If we can consider some of these automatic responses when we design our comms, can we maximise the chances of our comms landing as designed and influencing real action and actual change?
Mind The Gap
Behavioural scientists often refer to something called the “Intention-Action Gap”. I’m afraid there’s no bonus Christmas chocolate for guessing that this is science-speak for knowing what the right thing to do is, but not always actually doing it. It is the gap between what we know and what we (decide to) do. That decision (if you can call it that) may well be automatic or subconscious. It may be fed by habit, temptation laziness or hurriedness.
For example, you know that running across the road as traffic is oncoming is risky, but you’re running late so you do it anyway. As if making up that 45 seconds of time is worth risking the unspeakable?!
Similarly, you know what you need to do to lose that festive weight, and it involves going for a run rather than reaching for the selection box. But you do the latter anyway.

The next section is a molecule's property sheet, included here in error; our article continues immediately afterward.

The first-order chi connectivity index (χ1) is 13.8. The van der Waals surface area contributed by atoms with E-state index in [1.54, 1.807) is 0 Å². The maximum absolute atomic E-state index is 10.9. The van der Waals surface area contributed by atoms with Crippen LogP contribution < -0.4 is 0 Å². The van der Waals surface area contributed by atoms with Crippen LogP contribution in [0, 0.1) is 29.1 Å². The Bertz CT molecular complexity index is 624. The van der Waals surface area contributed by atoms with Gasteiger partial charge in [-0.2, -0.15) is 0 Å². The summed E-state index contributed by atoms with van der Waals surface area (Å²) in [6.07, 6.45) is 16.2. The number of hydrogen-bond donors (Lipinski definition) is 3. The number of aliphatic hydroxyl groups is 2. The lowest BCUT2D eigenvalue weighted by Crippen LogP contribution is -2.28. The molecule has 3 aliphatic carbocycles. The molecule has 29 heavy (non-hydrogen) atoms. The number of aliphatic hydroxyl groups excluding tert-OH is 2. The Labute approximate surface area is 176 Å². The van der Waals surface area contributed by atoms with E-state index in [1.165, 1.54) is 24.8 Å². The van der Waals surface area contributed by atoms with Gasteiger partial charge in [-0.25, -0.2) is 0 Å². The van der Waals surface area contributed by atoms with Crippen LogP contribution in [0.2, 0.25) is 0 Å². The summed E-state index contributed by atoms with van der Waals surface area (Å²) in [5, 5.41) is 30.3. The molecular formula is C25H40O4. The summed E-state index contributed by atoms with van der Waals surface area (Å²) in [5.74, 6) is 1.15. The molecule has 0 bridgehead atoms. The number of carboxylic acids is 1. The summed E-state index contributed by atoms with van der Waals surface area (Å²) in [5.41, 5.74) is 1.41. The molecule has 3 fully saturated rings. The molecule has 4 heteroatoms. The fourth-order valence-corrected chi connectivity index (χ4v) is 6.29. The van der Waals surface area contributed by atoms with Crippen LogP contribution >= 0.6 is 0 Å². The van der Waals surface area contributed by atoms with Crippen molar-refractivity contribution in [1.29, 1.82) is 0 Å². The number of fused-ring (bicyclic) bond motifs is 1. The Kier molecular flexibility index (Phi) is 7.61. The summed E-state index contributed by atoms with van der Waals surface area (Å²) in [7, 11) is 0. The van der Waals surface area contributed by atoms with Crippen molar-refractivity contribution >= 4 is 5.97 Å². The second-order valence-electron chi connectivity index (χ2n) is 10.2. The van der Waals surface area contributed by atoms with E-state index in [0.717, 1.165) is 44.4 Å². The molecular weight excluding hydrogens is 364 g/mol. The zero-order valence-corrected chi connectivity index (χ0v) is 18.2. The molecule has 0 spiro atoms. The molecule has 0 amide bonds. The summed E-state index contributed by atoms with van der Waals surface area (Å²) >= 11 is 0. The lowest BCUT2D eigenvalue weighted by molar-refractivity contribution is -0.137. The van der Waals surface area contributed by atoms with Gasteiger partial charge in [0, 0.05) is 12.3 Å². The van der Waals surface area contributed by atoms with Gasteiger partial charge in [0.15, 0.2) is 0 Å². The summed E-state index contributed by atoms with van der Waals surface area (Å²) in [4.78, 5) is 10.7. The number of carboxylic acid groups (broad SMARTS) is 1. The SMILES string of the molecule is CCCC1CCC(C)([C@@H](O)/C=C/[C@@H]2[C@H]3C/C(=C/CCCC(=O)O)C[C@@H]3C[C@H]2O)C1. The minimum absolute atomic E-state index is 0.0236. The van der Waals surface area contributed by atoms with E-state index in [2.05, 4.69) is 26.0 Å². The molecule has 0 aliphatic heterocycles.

In the Frame
The best way to help your audience to close that gap with your internal comms is to think about the framing, the background information, and even the timing of the comms. Reminding people of their values and beliefs at the time they will be making the decision can help to shrink that gap. It’s the difference between simply sending out a link to the annual company survey and framing the invitation to partake with a reminder of why they should want to complete it – i.e. that it’s important for them to have their say, that they want their voice to be heard, and to think back to what changed off the back of last year’s survey.